Occupational Injury and Experiences of Suffering Among Latino and Latina Immigrants in Los Angeles, California and Returnee Migrants in Mexico.

Tuesday, 17 July 2018: 19:30
Oral Presentation
Angel SERRANO-SANCHEZ, Universidad de Guanajuato, Mexico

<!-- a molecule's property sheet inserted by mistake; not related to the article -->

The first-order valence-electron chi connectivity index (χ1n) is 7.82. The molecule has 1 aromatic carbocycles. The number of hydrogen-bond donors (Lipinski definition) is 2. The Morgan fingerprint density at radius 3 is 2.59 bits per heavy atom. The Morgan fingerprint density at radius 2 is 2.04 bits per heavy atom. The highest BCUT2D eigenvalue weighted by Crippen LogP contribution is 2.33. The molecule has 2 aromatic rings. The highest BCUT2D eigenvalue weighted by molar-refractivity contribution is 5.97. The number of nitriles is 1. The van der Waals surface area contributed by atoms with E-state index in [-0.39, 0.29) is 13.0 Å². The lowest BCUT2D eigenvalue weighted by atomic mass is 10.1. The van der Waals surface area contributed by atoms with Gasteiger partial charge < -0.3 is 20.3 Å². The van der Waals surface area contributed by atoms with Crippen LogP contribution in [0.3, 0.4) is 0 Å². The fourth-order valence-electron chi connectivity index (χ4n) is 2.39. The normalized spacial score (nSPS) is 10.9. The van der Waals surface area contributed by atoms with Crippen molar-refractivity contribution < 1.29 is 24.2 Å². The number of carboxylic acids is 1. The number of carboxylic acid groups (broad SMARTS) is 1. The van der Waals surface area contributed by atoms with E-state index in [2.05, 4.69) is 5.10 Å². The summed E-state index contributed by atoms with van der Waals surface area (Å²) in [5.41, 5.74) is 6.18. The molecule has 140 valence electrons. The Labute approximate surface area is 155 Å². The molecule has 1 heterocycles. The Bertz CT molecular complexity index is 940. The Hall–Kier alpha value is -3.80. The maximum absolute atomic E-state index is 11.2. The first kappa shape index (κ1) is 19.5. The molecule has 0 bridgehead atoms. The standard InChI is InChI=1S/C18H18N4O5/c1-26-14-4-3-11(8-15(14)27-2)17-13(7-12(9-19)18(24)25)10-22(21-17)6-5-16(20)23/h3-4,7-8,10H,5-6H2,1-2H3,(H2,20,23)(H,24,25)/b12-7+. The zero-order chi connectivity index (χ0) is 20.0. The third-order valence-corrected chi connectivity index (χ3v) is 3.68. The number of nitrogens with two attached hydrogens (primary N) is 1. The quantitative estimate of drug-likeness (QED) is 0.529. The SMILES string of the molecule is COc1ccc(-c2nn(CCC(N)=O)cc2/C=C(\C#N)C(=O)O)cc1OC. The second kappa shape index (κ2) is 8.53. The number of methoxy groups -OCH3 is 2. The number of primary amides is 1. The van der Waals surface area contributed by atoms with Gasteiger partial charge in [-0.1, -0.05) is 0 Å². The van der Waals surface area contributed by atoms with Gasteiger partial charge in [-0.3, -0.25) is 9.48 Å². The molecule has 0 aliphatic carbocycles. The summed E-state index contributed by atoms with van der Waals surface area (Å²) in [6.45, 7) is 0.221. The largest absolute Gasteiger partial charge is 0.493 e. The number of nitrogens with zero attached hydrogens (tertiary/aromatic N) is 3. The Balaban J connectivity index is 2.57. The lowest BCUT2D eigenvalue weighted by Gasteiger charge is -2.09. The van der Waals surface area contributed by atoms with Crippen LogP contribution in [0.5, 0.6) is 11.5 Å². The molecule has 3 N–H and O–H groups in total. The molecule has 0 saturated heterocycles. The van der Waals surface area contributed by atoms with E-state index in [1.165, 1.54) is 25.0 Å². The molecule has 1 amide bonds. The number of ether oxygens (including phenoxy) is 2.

The International Labor Organization (ILO) calculates that as a result of occupational accidents 220,000 deaths occur every year. In the United States, immigrant workers in general face higher risk than native workers for occupational injuries and illnesses as a result of scarce political and economic resources, language barriers, cultural differences and poor working conditions. Immigrants commonly have the most dangerous occupations and perform the riskiest tasks, and due to language difficulties and discrimination, they may receive inadequate safety training. Occupational injuries are disproportionately present among the Latino immigrant population: In 2002, the average occupational injury rate among immigrant Latino workers in non-agricultural occupations was 12.2 per 100 full-time workers, compared to 7.1 injuries per 100 full-time workers in the U.S. population. In this work, I explore how Latino immigrant everyday lives and employment trajectories are affected by injury and disability in a context characterized by high vulnerability. The theoretical framework of social suffering and concepts such as structural violence and structural vulnerability are used to analyze the links among migration, health and employment. Based on the study of personal narratives, I propose a qualitative analysis to understand the effects of occupational injuries on participants’ lives. Latino and Latina immigrants living in California and returnee migrants in Mexico who have experienced severe work related injuries in the United States participate in this study. Participants’ narratives show a direct relationship among economic crisis, precarious working conditions and occupational accidents. Their personal narratives also give testimony that suffering is a salient part of their everyday lives. The study of the relation among employment, health and migration is crucial to understand how health inequalities are reinforced and become embodied in the form of suffering and disease at a time that hate sentiments against migrant populations seem to be increasing worldwide.